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The Greeks Had a Word for Them
Theatrical release poster
Directed byLowell Sherman
Screenplay bySidney Howard
Based onThe Greeks Had a Word for It
by Zoe Akins
Produced bySamuel Goldwyn
CinematographyGeorge Barnes
Edited byStuart Heisler
Music byAlfred Newman
Distributed byUnited Artists
Release date
  • February 3, 1932 (1932-02-03) (United States)
Running time
79 minutes
CountryUnited States
A still from the film
A still from the film
The Greeks Had a Word for Them
The Greeks Had a Word for Them

The Greeks Had a Word for Them (also known as Three Broadway Girls) is a 1932 American pre-Code comedy film directed by Lowell Sherman, produced by Samuel Goldwyn, and released by United Artists. It stars Ina Claire, Joan Blondell, and Madge Evans and is based on the play The Greeks Had a Word for It by Zoe Akins. The studio originally wanted actress Jean Harlow for the lead after her success in Public Enemy (1931[1]), but she was under contract to Howard Hughes, and he refused to loan her out. The film served as inspiration for films such as Three Blind Mice (1938), Moon Over Miami (1941), and How to Marry a Millionaire (1953). Ladies in Love (1936) also has a similar pattern and produced like "Three Blind Mice" by Darryl F. Zanuck.[clarification needed]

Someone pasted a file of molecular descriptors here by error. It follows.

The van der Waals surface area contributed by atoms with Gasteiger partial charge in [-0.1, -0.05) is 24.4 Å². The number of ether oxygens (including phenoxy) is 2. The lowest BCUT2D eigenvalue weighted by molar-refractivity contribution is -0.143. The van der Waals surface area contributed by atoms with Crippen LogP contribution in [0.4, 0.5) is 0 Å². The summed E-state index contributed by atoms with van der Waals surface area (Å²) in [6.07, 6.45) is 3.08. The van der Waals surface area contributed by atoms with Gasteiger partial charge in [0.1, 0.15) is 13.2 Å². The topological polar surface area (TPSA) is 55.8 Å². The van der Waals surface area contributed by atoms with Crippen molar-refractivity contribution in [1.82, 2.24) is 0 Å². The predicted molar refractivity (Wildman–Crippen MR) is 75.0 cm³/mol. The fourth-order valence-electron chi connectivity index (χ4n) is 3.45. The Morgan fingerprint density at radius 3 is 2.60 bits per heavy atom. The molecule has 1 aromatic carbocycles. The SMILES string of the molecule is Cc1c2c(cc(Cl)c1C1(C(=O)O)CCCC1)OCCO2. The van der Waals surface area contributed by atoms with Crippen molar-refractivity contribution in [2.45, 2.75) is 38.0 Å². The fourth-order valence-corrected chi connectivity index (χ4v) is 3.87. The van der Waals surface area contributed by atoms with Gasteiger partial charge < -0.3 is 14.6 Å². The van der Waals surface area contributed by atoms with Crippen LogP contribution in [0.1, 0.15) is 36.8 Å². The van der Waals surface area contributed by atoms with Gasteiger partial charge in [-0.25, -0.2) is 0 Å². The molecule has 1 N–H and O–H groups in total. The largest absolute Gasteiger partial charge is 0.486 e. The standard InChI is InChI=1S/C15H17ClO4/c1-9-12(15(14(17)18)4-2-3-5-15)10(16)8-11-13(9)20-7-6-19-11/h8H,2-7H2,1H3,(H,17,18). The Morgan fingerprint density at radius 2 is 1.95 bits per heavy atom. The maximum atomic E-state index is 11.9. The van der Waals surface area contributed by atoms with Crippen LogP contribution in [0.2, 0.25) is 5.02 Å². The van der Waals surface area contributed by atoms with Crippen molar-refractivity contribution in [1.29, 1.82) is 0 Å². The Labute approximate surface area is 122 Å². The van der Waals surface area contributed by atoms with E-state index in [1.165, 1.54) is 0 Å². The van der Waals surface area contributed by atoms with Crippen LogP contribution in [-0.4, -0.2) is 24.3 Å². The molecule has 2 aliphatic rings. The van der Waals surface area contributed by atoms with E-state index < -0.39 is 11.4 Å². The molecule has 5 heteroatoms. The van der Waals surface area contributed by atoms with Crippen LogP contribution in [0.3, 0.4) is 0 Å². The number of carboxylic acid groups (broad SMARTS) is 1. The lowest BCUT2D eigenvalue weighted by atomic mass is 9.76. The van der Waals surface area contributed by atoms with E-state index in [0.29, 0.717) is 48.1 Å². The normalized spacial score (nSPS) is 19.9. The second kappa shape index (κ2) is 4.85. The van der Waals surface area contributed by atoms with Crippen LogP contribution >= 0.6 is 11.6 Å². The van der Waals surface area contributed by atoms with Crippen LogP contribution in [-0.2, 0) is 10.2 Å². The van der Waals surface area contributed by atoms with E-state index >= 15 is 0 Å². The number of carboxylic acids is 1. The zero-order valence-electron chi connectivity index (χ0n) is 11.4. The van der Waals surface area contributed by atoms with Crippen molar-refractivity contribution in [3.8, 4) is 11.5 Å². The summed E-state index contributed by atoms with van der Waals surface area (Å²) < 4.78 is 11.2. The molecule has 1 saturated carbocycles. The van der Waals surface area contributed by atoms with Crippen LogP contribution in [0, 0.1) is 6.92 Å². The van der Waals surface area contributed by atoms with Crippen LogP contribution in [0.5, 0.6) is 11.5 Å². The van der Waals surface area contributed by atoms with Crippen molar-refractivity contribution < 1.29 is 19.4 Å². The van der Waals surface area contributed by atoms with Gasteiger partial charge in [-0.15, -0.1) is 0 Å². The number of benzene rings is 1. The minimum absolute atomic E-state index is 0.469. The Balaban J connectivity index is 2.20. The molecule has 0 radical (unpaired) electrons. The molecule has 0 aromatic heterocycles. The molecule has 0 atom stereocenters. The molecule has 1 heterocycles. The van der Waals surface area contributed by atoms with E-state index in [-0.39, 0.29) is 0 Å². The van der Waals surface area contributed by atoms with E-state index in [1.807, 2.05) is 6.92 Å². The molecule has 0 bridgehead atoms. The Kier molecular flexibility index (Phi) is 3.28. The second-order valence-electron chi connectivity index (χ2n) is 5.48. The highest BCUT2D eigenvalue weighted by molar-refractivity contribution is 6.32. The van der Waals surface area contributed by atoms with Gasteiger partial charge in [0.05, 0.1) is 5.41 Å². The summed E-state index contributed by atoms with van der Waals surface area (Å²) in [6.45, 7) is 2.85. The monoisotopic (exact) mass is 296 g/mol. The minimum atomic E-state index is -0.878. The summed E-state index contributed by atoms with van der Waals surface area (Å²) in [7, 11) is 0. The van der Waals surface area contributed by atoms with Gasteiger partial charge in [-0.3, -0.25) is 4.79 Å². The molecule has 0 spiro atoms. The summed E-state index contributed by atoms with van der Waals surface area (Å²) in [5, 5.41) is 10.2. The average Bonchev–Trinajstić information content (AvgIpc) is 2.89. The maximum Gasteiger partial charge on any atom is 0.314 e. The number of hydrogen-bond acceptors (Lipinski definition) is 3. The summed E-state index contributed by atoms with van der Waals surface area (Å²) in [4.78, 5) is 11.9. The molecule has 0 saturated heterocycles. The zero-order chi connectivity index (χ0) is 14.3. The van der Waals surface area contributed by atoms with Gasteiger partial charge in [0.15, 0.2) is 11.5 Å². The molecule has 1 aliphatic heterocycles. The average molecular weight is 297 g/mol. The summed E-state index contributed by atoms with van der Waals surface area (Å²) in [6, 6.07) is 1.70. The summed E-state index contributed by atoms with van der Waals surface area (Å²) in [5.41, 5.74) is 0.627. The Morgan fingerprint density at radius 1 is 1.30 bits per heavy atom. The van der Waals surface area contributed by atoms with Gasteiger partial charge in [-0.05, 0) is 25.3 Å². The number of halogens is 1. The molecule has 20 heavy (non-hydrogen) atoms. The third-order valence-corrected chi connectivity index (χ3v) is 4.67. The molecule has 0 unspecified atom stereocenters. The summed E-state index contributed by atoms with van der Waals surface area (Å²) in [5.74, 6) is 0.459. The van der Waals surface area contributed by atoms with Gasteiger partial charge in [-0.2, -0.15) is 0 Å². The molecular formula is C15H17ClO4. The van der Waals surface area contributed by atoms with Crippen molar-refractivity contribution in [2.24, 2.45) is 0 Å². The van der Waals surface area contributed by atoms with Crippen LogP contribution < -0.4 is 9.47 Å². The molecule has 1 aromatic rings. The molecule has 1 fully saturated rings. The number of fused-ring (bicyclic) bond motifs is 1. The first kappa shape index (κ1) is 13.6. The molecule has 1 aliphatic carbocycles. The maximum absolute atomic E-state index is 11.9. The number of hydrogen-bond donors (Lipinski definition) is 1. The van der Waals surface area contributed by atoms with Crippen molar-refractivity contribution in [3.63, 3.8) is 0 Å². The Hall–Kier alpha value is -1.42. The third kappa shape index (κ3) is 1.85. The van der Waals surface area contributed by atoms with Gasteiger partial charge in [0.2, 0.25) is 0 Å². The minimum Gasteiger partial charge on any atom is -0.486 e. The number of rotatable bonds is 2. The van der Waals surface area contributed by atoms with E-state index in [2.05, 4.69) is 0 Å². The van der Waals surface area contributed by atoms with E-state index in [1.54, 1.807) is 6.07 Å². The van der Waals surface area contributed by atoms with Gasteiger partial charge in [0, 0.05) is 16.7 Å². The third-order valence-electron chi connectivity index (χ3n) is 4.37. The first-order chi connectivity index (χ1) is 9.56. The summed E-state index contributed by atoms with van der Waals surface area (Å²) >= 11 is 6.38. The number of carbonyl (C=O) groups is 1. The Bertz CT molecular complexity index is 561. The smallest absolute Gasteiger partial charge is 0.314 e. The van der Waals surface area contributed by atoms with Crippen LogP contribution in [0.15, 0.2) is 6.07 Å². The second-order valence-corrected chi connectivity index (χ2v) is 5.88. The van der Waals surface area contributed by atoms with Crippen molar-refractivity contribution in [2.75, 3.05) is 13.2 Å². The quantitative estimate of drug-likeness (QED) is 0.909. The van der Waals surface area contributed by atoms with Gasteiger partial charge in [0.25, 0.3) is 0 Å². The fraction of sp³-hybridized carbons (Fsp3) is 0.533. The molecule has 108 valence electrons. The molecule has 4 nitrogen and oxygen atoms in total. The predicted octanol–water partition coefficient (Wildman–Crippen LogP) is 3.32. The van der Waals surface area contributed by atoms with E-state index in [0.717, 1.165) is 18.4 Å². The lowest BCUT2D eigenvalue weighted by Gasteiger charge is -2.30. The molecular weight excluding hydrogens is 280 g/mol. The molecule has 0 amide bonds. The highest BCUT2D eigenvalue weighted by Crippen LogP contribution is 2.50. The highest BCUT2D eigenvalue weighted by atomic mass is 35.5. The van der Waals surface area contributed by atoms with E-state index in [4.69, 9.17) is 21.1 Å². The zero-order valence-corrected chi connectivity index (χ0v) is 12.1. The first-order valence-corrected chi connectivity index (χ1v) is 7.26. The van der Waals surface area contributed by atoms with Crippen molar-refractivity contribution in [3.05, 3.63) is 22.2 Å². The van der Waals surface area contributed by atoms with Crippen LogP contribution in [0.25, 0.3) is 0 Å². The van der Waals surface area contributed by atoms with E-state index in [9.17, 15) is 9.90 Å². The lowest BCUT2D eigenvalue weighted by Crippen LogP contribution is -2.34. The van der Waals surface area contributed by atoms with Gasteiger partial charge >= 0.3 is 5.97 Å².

Jean, Polaire, and Schatze are former showgirls who put their money together in order to rent a luxurious penthouse apartment. They are determined to meet wealthy boyfriends by dressing and acting like millionaires themselves. Jean shows herself to be determined and ruthless, leaving the other women behind. The other two are more sensitive and trustworthy, but only one woman will be able to find a rich husband. Which is she?


See also


  1. ^ Harlow in Hollywood. Mark A. Vieira and Darrell Rooney. Angel City Press, 2011.